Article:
Rogo is another open-source assessment platform. This platform allows educators to create formative and summative assessments. Rogo also enables the integration of video, audio and images with assessment content.
Nicole C. Engard, a school librarian and an open-source educator, has a Delicious page where she has a large list made of additional open-source platforms that could be utilized by TESOL professionals. Teachers can review the platforms and determine which ones may fit their instructional interests and needs.
Opensource.com has a large list of education articles that discuss in detail numerous open-source software tools to use in for lesson preparation and instruction. The articles are extremely diverse in topic, so there are many educational tools that are applicable in TESOL.
Content-area tools can be used along with classroom teachers in inclusion English language development settings. Ideas of two such open-source platforms are computer programming tools Alice and Scratch.
Teachers use these programs to teach students how to code. Some of the language might be advanced, but ESL students in an inclusion setting in collaborative groups should be able to work with the programs.
Projects for students can be co-authored by the classroom teacher and ESL teacher so that students use the software tools to meet a content-area goal while developing specified skills for English language development. Content area goals can be mathematics, science and even English language arts, where students program images for which they write stories.
ESL students can be partnered with groups of native English-speaking students so they receive buddy support with the sometimes complex language requirements. Integrating computer programming in projects for targeted intermediate and advanced English language development can also help provide a fun stress-free learning environment for ESL students as well as potentially accessing background computer knowledge of students.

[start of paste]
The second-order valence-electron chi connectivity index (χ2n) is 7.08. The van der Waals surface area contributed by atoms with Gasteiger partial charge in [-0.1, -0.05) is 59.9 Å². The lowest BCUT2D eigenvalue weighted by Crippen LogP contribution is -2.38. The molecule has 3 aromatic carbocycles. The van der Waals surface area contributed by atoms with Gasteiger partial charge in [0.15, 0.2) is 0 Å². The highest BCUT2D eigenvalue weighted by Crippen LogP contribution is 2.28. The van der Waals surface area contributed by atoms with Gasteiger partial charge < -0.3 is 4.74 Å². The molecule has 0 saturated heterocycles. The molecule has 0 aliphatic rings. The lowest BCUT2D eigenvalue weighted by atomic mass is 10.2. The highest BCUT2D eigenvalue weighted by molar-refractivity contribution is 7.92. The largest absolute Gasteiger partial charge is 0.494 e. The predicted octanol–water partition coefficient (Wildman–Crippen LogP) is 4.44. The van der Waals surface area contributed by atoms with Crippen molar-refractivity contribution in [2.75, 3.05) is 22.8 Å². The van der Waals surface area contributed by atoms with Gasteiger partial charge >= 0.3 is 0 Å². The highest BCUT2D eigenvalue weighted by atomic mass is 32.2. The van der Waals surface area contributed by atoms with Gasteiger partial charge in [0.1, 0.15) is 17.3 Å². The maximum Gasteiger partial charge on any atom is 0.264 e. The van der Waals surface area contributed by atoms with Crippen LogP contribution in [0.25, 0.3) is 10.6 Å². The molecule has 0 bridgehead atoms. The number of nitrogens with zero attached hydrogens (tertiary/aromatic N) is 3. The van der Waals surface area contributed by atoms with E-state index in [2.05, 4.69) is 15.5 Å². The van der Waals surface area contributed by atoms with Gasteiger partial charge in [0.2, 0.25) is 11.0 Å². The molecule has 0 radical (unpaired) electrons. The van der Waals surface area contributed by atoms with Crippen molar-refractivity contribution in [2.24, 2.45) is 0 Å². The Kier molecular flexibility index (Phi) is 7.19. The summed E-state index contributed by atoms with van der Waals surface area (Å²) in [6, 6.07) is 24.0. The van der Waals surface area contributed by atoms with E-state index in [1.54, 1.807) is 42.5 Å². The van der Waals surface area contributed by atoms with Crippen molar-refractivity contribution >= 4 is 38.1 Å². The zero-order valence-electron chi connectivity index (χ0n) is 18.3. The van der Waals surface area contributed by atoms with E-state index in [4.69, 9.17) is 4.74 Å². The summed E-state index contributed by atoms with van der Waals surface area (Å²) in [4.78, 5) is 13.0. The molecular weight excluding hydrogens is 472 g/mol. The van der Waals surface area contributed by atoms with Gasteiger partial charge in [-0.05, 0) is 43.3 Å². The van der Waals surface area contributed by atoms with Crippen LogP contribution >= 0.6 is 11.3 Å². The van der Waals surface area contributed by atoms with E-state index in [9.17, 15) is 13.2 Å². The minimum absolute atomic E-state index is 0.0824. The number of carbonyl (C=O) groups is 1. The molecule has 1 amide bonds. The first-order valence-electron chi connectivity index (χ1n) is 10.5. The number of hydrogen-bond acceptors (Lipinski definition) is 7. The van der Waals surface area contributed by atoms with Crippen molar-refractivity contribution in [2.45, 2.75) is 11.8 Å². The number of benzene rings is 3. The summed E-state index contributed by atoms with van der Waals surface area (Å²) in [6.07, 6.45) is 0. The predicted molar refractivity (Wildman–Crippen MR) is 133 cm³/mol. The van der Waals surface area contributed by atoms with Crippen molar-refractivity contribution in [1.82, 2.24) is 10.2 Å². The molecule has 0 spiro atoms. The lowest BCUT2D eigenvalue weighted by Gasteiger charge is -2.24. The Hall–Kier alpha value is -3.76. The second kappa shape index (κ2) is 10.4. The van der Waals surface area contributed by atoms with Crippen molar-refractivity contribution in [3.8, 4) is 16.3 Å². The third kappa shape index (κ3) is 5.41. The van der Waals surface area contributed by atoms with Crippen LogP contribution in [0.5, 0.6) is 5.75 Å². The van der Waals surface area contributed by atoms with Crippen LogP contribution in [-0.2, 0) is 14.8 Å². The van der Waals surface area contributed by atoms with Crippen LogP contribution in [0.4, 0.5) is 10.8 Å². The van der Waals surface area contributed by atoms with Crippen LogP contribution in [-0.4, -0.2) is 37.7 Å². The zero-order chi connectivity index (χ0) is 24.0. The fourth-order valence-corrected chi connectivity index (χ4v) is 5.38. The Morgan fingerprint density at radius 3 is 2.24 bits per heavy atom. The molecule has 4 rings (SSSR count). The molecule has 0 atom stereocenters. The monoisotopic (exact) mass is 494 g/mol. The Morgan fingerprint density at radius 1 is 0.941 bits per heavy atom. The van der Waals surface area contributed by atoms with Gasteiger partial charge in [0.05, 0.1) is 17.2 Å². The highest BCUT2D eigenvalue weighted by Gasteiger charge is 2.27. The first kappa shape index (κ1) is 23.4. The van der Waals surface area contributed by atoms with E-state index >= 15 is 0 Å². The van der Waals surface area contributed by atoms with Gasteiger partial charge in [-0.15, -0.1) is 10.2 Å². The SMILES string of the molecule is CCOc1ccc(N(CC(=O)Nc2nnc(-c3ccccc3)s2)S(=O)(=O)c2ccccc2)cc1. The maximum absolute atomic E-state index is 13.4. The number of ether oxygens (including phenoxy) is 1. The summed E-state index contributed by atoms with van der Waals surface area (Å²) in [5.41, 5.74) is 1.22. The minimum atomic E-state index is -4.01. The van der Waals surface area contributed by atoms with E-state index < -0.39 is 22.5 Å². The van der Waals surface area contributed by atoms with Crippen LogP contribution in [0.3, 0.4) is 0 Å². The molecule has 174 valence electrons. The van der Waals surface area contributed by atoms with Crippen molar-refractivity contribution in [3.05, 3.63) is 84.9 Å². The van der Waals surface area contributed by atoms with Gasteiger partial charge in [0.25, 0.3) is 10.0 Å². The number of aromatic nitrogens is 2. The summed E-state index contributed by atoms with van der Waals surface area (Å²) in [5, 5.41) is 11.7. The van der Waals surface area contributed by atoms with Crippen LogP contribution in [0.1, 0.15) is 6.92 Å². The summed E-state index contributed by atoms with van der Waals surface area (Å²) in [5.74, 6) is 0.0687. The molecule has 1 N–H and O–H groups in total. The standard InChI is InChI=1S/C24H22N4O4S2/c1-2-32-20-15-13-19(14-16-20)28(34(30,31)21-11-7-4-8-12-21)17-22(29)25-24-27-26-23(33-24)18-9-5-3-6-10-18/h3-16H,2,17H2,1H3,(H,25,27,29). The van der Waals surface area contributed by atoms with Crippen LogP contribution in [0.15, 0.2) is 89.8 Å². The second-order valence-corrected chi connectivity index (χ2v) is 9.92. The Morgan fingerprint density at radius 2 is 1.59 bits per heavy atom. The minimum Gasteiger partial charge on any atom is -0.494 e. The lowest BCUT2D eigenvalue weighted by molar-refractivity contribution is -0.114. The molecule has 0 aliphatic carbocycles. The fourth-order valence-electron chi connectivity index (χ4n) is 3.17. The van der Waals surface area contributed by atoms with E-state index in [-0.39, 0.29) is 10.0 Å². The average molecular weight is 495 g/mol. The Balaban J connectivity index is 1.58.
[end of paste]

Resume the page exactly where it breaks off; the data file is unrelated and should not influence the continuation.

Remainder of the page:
You never know, maybe that ESL student sitting there quietly is actually a computer whiz.
To utilize open-source platforms in schools, teachers need to check with the school district and IT department to determine if such platforms can be used. Some school districts limit the ability for these programs to be installed on district computers. Teachers should make the case for why these programs are so useful to English language instruction.
Resource lists such as this, as well as others, can be used to demonstrate to school districts the massive learning opportunities available to English language learners, and really all students. This is due to the large number of open-source options and subject-specific content that such resources provide. Approval of open-source content can be used by all teachers and therefore benefits ESL students more in inclusion settings.
This is why painting the picture and proving the case for the known learning outcomes is so important. To do this, one must become familiar with what open source is and why it is so beneficial for ESL students.